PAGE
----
Reconquista, Reconquête : Islamophobic Reconquest Narratives in Far – Right Political Rhetoric

Photo: Éric Zemmour. Photograph by Chang Martin (Sipa via AP Images)


By Kathryn Hemmer


“Without Lepanto and Carlos V, the ladies in this room would wear burqas.”

So proclaimed former Vox Secretary General Javier Ortega-Smith in an inflammatory speech to European Parliament in 2019.

Ortega-Smith is not alone among Spain’s far-right politicians in his celebration of bygone Christian military campaigns. In the same year, Iván Espinosa de los Monteros (another Vox party leader) boldly claimed that “Europe is what it is thanks to [Spain’s] contribution, ever since the Middle Ages, of stopping the spread of Islam.” Here, Espinosa was alluding to the Reconquista, otherwise known as the ‘Conquista Cristiana,’ which historians define as the series of battles fought between Christian and Muslim states for territorial control of the Iberian Peninsula leading up to the 1492 Siege of Granada.

Vox’s obsession with the medieval Reconquista culminated in its 2019 election slogan: “La Reconquista.” And while Spain has the strongest claim to that history, it is not the only country whose far-right politicians have centered the idea of reconquista in their campaigns. In a fascinating development, Spain’s northern neighbor saw a newly founded right-wing party—Reconquête (“reconquest” in French)—make a splash in the 2022 presidential elections.

Why has the far-right chosen “Reconquista” as its rallying cry? And in what ways do political actors use it to promote Islamophobic policies in present-day Europe?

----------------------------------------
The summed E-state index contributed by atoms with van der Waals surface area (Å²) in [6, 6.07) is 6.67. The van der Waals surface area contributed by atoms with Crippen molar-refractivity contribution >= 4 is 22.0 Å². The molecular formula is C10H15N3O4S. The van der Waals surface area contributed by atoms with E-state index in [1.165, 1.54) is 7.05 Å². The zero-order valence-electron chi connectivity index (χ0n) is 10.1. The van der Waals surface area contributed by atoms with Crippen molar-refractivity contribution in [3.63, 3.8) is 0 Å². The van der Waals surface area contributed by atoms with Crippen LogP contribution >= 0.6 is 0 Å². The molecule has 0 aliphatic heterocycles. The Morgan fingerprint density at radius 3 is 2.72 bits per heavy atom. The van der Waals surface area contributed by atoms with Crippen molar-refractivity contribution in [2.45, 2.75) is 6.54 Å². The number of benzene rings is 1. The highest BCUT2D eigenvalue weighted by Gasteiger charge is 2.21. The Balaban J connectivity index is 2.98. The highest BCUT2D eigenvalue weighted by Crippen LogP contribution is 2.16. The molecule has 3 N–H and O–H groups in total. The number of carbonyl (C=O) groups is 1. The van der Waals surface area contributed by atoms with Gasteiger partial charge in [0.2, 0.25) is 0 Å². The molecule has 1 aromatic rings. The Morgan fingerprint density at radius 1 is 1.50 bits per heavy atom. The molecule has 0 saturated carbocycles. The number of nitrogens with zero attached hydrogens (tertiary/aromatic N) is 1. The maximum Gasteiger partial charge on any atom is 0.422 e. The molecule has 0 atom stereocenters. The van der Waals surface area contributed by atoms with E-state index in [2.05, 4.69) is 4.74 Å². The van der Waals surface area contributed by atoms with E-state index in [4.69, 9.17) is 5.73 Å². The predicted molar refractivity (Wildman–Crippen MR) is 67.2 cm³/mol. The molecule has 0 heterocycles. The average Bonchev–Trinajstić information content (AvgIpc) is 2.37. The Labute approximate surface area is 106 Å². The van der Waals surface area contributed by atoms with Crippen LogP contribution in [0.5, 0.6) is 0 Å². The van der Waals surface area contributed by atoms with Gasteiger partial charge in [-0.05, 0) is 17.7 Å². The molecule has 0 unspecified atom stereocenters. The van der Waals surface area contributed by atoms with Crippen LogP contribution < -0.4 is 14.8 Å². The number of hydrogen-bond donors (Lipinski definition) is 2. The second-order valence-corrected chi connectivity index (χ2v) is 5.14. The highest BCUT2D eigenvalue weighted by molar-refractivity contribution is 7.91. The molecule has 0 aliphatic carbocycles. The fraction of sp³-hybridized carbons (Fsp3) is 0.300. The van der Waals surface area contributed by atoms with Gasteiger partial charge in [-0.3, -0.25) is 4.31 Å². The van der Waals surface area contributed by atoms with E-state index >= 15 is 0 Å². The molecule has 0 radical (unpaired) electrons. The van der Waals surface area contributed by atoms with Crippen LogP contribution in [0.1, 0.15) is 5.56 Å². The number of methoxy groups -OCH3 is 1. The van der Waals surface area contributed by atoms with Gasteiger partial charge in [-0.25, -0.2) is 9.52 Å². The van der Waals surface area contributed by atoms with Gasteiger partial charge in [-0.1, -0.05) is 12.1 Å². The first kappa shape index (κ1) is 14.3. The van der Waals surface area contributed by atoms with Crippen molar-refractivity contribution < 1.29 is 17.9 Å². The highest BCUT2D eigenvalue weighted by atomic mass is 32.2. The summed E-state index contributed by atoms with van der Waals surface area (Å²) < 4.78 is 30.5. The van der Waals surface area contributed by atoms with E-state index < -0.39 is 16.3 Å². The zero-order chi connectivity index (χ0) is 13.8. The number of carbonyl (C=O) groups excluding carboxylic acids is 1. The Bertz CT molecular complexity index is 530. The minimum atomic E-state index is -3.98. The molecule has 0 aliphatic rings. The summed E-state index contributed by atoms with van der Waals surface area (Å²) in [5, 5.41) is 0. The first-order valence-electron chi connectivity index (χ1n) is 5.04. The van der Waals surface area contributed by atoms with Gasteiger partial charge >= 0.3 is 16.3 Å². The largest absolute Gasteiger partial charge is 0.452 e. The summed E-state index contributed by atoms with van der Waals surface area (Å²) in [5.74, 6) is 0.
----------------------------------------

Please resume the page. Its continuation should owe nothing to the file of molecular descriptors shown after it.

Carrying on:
The Reconquista in Spanish Memory

The term “Reconquista” wasn’t coined until the 18th century, and it wasn’t popularized in political discourse until the Franco dictatorship of the 20th century. During this period, politicians began painting the victory of the Catholic Kings as the culmination of an 800-year struggle to “[expel] the illegitimate Muslim invaders” and “[unify] the Iberian Peninsula under one rule.” In this retelling, the Catholic military campaigns birthed a newly-defined nation in direct opposition to the Muslim territories, which represented a culture “alien to Spanish identity.”

This mythologized portrayal of the Reconquista characterized the Muslim occupation of al-Andalus (the area of the Iberian Peninsula under Muslim rule) as historically unique when, in reality, al-Andalus had previously experienced periods of Carthiginian, Roman, and Visigoth occupation. While the 800-year period following the Umayyad conquest consisted of territorial struggle between evolving Christian and Muslim kingdoms, it also saw many generations of coexistence. And although the Kingdom of Spain that claimed victory in 1492 was a unified Spain, it had only been created in its modern form a generation earlier, when Queen Isabella and King Ferdinand’s marriage united the kingdoms of Aragon and Castile.